Return to site

3 Safety Hazards Truck Drivers Need To Watch Out For

broken image

Being a truck driver can be an extremely stressful and difficult- not to mention dangerous- job. After all, an 18-wheeler vehicle is about 70 to 80 feet long on average, and can weigh up to 80,000 pounds!

It’s not just the size of the truck, either. The sedentary nature of driving a truck combined with the long hours the job demands can put truckers at high risk for ergonomic and equipment-related injuries, fatigue and more.

Because their trucks are so large and their hours are so long, there are a number of potential safety hazards truck drivers encounter every day on the road. Here are three of the top things a truck driver needs to watch out for to avoid catastrophe.

Accidents With Other Vehicles

This comes as no surprise, but the top hazard of being a truck driver is the high potential for accidents involving other vehicles on the road. Over 500,000 big truck accidents occurred in the U.S. in 2019, and of these, nearly 5,000 were fatalities. Truck drivers need to be well-versed in defensive driving skills, including maintaining a safe speed, keeping a safe following distance behind other vehicles and staying aware of their surroundings at all times.

Weather-Related Accidents

According to the U.S. Department of Transportation, nearly a quarter of all vehicle crashes each year are weather-related. Poor visibility and icy or slick roads can wreak havoc for vehicles of any size, but it can be especially tragic if a semi truck is involved. Big trucks are difficult to control even on the sunniest of days. Inclement weather conditions only up the risk of a semi truck crash. Because of this, truck drivers must use sound judgement to decide whether to pull off the road in a storm, use their lights to maximize visibility, and ensure there is plenty of space between them and other vehicles to allow for longer stopping distances.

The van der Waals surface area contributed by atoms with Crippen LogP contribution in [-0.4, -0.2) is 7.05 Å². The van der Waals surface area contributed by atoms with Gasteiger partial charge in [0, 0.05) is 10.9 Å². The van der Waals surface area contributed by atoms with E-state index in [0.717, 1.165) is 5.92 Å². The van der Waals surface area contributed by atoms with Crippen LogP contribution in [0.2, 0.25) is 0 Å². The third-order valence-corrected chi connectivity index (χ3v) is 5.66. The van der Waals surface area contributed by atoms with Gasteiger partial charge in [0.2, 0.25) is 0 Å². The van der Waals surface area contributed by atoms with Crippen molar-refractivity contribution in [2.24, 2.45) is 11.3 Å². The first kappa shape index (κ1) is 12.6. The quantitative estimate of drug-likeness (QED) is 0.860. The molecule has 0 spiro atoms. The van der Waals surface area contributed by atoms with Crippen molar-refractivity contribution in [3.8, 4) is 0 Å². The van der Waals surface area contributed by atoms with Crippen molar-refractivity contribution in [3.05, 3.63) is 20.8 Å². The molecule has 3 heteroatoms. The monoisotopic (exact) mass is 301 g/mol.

Equipment Failure

A study by the Federal Motor Carrier Safety Administration (FMCSA) shows that vehicle equipment failure is the cause of 10 percent of all crashes. On a semi truck, the equipment that is most likely to fail and cause an accident includes tires, brakes, steering, suspension and the underride bar, which prevents smaller vehicles from sliding underneath a big truck in the event of a collision. In order to prevent equipment failure and mitigate risk, drivers are encouraged to report any issues they are experiencing with their trucks right away, as well as have their trucks undergo routine preventative maintenance.

Driving a truck is no easy feat, and truck drivers have to face a lot of potential hazards on the road. By using good judgement, following standard procedures set forth by their trucking companies and sharing the road responsibly with other motorists, they can help avoid the need for a truck accident lawyer in Denver Colorado.

Knowing how to manage these issues is part of being a professional truck driver, and it’s important that truckers keep these safety tips top of mind when driving their load cross country.